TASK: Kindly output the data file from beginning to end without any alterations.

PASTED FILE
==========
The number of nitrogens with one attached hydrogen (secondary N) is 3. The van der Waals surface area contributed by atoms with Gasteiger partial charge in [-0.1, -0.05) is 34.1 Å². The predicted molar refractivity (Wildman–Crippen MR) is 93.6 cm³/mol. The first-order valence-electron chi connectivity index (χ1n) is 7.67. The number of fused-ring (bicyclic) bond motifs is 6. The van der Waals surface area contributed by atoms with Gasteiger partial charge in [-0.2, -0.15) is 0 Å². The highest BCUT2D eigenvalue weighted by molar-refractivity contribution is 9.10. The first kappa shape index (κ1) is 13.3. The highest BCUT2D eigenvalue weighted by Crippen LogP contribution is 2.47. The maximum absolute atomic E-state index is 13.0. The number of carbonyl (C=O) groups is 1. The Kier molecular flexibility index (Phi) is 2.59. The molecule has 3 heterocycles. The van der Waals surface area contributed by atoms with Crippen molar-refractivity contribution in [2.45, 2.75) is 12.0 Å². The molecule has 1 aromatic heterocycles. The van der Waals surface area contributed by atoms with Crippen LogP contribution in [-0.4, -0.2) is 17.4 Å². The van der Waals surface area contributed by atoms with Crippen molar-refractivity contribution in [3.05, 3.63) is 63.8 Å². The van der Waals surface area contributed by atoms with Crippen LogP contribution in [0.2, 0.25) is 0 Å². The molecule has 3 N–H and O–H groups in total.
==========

The number of nitrogens with one attached hydrogen (secondary N) is 3. The van der Waals surface area contributed by atoms with Gasteiger partial charge in [-0.1, -0.05) is 34.1 Å². The predicted molar refractivity (Wildman–Crippen MR) is 93.6 cm³/mol. The first-order valence-electron chi connectivity index (χ1n) is 7.67. The number of fused-ring (bicyclic) bond motifs is 6. The van der Waals surface area contributed by atoms with Gasteiger partial charge in [-0.2, -0.15) is 0 Å². The highest BCUT2D eigenvalue weighted by molar-refractivity contribution is 9.10. The first kappa shape index (κ1) is 13.3. The highest BCUT2D eigenvalue weighted by Crippen LogP contribution is 2.47. The maximum absolute atomic E-state index is 13.0. The number of carbonyl (C=O) groups is 1. The Kier molecular flexibility index (Phi) is 2.59. The molecule has 3 heterocycles. The van der Waals surface area contributed by atoms with Crippen molar-refractivity contribution in [2.45, 2.75) is 12.0 Å². The molecule has 1 aromatic heterocycles. The van der Waals surface area contributed by atoms with Crippen LogP contribution in [-0.4, -0.2) is 17.4 Å². The van der Waals surface area contributed by atoms with Crippen molar-refractivity contribution in [3.05, 3.63) is 63.8 Å². The van der Waals surface area contributed by atoms with Crippen LogP contribution in [0.2, 0.25) is 0 Å². The molecule has 3 N–H and O–H groups in total.